Your blood and skin cells are renewed to replace old, damaged and dead ones. The new cells are what gives you the healthy tone and glow. Smoking causes your body to produce fewer new cells. Your skin will start to lose its glow changing your tone and with time your natural color.


Nicotine from cigarette smoking constricts blood vessels in the outer layers of the skin. This cuts off blood supply hence oxygen and nutrients. This results in the development of fine lines and wrinkles. The physical act of smoking will in itself cause wrinkles on the lips and around the mouth.

Lip puckering while smoking will exacerbate the formation of wrinkles around your mouth, eyes, and forehead.

Smoking and Wound Healing

The constituents of cigarette smoke particularly nicotine, hydrogen cyanide and carbon monoxide have documented effects. These suggest the potential ways by which smoking may interfere with wound repair.

Nicotine constricts blood vessels and reduces blood supply to the skin. This results in ischemia and poor wound healing. The production of cells such as red blood cells and macrophages is reduced by nicotine.

Carbon monoxide reduces oxygen transport and inhibits mechanisms necessary for the nourishment of the skin. Hydrogen cyanide, on the other hand, inhibits important functions of enzymes and oxidative processes in the cells.

Slow or poor wound healing is observed in smokers with wounds from injury, surgical procedures, and disease. This is of particular importance in patients who are undergoing surgery as they have a higher risk of poor outcome and complications.

Cigarette Smoking makes Psoriasis Worse

A chronic skin condition characterized by dry, scaly, skin patches with a build-up of skin cells. It is an autoimmune disease that causes the body’s immune system to attack the normal tissues. Studies show that smoking exacerbates existing psoriasis. Smoking does not cause psoriasis but rather triggers the disease in those who are genetically predisposed to it.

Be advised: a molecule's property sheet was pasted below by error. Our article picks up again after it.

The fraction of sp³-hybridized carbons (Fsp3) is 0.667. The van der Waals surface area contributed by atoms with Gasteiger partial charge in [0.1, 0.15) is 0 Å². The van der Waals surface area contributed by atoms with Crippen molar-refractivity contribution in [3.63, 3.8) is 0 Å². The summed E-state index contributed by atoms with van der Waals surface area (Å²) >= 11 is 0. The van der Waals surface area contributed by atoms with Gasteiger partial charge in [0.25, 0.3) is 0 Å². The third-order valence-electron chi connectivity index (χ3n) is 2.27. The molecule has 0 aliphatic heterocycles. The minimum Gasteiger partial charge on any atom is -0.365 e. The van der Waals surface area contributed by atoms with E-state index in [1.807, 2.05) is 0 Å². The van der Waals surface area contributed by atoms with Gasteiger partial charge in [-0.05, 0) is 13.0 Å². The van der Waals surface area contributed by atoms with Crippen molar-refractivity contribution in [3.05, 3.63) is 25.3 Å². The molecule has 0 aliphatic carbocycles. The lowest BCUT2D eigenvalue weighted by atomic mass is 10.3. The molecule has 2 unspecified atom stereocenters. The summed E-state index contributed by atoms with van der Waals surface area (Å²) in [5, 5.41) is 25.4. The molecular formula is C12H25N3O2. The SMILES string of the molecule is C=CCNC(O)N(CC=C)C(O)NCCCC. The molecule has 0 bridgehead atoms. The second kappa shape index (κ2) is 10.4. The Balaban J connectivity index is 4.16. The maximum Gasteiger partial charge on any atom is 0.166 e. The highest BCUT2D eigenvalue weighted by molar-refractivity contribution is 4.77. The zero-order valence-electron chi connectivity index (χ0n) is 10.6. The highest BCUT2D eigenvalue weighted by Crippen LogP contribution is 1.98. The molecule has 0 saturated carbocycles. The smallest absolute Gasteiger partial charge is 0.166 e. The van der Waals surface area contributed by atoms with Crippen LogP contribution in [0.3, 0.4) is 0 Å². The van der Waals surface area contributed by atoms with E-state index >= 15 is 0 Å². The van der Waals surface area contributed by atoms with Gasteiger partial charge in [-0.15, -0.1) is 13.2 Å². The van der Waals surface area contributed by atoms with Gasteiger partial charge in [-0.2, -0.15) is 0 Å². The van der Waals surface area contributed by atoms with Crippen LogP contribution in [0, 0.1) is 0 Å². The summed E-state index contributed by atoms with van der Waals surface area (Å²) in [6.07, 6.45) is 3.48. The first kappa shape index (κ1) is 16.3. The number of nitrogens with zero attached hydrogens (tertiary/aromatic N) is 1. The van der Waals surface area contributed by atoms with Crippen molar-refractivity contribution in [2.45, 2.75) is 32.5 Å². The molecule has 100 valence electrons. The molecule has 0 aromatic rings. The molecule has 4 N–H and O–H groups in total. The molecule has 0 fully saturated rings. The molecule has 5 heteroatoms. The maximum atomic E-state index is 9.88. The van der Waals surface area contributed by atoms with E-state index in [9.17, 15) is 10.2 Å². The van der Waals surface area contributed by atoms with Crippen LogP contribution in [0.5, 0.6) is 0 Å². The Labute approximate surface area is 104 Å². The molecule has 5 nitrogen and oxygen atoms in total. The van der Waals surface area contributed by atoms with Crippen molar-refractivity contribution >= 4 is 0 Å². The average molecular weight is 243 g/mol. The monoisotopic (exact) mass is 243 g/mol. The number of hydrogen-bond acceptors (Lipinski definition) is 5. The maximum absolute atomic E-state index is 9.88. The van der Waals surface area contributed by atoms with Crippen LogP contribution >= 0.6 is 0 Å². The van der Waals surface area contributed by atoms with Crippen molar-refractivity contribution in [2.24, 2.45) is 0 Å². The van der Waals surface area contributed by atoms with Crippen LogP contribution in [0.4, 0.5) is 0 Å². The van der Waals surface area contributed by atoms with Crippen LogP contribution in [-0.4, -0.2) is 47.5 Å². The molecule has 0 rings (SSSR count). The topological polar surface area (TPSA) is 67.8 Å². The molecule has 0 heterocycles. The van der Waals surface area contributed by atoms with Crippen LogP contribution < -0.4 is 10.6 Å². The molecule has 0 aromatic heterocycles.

Cigarette Smoking causes Dark Lips

Constant exposure to heat from cigarette smoking alters the pigmented of lips from an attractive pink to dark and dry. That is why sometimes it is so easy to tell a smoker by looking at their lips.

Chronic Skin Infections

Smoking makes your skin vulnerable to a variety of skin problems such as chronic lesions. Nicotine affects the body’s immune system. The skin is part of this immune system and acts as an external barrier to disease-causing organisms. You will end up with frequent appearance of lesions that easily get infected.

Smoking and Skin cancer

In addition to lung cancer, smoking also increases your risk of developing skin cancer. According to The Skin Cancer Foundation, smoking boosts your risk of getting squamous cell carcinoma by 52%.

Smoking as a risk factor does not mean that you will definitely get cancer. Most people who smoke may never get it. Still, it is important to know that smoking definitely puts you at a higher risk and that quitting can do much in lowering your risks.

Other risk factors for Skin Cancer include: